Siege and Storm, by Leigh Bardugo, was published in 2013 by Henry Holt. It is the sequel to Shadow and Bone.
Hunted across the True Sea, haunted by the lives she took on the Fold, Alina must try to make a life with Mal in an unfamiliar land, all while keeping her identity as the Sun Summoner a secret. But she can’t outrun her past or her destiny for long. The Darkling has emerged from the Shadow Fold with a terrifying new power and a dangerous plan that will test the very boundaries of the natural world. With the help of a notorious privateer, Alina returns to the country she abandoned, determined to fight the forces gathering against Ravka. But as her power grows, Alina slips deeper into the Darkling’s game of forbidden magic, and father away from Mal. Somehow, she will have to choose between her country, her power, and the love she always thought would guide her—or risk losing everything to the oncoming storm.
I forgot to mention in my review of Shadow and Bone how much I love the Russian-style fantasy world of this series. I love it when authors draw on current or past culture to create their worlds (such as Rachel Hartman with Italy in Seraphina). The world is expanded a little more in Siege and Storm, although Alina goes back to Ravka and familiar settings quickly—more quickly than I was expecting, which threw me for a loop a bit.
I’m not sure I liked Siege and Storm as much as I liked Shadow and Bone, but this book is still a good, compelling fantasy. Bardugo didn’t do quite what I was expecting with the Darkling, but it still went in the direction I was expecting it to. I also thought Mal was much more likeable and interesting in this book, although I was hoping that he and Alina didn’t go through the “second book relationship problems” plot. Alas. I also didn’t like the introduction of Nikolai as a third potential love interest, since the Darkling isn’t even out of the picture even though he’s crazy evil. Love squares are even worse than love triangles.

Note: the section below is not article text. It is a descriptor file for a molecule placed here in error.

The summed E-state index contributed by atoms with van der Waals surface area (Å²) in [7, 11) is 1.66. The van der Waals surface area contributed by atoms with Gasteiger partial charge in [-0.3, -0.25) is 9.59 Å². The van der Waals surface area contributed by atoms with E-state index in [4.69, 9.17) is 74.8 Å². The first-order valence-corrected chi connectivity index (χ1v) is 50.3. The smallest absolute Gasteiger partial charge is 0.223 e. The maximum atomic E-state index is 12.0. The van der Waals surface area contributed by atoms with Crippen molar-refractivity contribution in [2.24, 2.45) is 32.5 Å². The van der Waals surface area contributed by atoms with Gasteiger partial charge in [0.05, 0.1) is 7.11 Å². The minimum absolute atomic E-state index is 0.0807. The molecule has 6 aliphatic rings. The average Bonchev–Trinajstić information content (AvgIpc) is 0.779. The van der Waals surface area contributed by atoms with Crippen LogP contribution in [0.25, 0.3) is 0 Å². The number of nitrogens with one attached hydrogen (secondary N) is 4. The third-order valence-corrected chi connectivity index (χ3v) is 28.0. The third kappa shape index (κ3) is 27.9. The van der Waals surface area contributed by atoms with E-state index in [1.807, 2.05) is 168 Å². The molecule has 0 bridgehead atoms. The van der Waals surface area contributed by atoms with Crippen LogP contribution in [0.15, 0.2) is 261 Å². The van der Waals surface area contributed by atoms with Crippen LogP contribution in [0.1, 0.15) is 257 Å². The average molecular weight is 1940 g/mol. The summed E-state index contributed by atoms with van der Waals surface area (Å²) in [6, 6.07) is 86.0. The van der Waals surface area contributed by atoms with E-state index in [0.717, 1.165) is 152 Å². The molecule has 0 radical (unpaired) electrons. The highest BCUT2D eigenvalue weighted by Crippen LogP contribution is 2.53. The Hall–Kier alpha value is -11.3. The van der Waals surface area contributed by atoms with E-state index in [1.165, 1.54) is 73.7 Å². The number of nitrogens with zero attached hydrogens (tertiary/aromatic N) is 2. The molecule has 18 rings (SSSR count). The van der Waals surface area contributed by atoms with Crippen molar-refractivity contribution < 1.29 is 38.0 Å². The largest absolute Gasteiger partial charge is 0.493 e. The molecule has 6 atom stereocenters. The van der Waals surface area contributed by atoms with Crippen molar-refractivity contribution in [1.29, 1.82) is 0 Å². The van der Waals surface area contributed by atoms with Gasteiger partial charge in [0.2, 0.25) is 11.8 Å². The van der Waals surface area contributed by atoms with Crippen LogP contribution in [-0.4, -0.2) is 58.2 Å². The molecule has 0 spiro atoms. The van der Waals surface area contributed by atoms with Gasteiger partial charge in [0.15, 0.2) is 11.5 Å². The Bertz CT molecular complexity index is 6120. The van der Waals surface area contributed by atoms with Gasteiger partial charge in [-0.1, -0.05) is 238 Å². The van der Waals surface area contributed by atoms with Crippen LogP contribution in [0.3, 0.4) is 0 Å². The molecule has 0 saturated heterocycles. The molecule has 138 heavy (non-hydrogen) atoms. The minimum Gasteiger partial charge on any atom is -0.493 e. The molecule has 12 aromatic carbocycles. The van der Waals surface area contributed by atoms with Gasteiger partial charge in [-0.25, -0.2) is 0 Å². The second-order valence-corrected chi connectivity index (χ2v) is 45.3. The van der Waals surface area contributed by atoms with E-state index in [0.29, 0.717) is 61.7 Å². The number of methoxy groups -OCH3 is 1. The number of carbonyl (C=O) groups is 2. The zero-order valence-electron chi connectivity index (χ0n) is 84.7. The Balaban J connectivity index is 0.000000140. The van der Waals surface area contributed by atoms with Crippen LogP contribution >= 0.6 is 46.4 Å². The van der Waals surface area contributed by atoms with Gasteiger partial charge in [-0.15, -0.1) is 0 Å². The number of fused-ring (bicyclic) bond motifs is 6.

I liked Alina’s struggle with power and how she wonders about her amplifiers and what that means for her. I do think that if that wasn’t in there, Alina would be entirely too perfect of a character, falling into Mary-Sue territory. But she does have flaws, which I hope come back again in the last book, and she does have weak moments alongside her awesome ones.
I also just now realized that the cover art for each book has one of the amplifier animals on it. That’s pretty cool.
Recommended Age Range: 16+
Warnings: One or two sensual scenes, violence.
Genre: Fantasy, Young Adult
I swallowed nervously and plunged ahead. “The stag’s power isn’t enough. Not to fight the Darkling. Not to destroy the Fold.”
“And your answer is a second amplifier?”
“For now?” He ran a hand through his hair. “Saints,” he swore. “You want all three. You want to hunt the firebird.”